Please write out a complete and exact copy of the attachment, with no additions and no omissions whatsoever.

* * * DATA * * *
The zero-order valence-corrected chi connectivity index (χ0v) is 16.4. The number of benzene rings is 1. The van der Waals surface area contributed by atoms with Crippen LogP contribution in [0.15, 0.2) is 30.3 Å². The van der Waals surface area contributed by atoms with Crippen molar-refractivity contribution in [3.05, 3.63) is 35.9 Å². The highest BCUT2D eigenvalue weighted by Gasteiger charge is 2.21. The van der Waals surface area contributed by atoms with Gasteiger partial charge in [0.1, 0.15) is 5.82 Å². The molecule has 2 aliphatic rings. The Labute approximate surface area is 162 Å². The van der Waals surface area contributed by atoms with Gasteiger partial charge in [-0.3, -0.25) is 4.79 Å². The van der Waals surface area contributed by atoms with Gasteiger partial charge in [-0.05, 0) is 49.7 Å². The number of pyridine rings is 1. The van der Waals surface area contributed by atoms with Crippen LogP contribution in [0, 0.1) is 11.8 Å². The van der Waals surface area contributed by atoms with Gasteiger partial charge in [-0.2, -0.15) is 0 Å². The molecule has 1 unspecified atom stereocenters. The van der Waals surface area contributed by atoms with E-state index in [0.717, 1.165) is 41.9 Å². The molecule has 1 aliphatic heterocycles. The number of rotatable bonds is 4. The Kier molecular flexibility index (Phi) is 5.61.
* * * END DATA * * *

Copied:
The zero-order valence-corrected chi connectivity index (χ0v) is 16.4. The number of benzene rings is 1. The van der Waals surface area contributed by atoms with Crippen LogP contribution in [0.15, 0.2) is 30.3 Å². The van der Waals surface area contributed by atoms with Crippen molar-refractivity contribution in [3.05, 3.63) is 35.9 Å². The highest BCUT2D eigenvalue weighted by Gasteiger charge is 2.21. The van der Waals surface area contributed by atoms with Gasteiger partial charge in [0.1, 0.15) is 5.82 Å². The molecule has 2 aliphatic rings. The Labute approximate surface area is 162 Å². The van der Waals surface area contributed by atoms with Gasteiger partial charge in [-0.3, -0.25) is 4.79 Å². The van der Waals surface area contributed by atoms with Gasteiger partial charge in [-0.05, 0) is 49.7 Å². The number of pyridine rings is 1. The van der Waals surface area contributed by atoms with Crippen LogP contribution in [0, 0.1) is 11.8 Å². The van der Waals surface area contributed by atoms with Gasteiger partial charge in [-0.2, -0.15) is 0 Å². The molecule has 1 unspecified atom stereocenters. The van der Waals surface area contributed by atoms with E-state index in [0.717, 1.165) is 41.9 Å². The molecule has 1 aliphatic heterocycles. The number of rotatable bonds is 4. The Kier molecular flexibility index (Phi) is 5.61.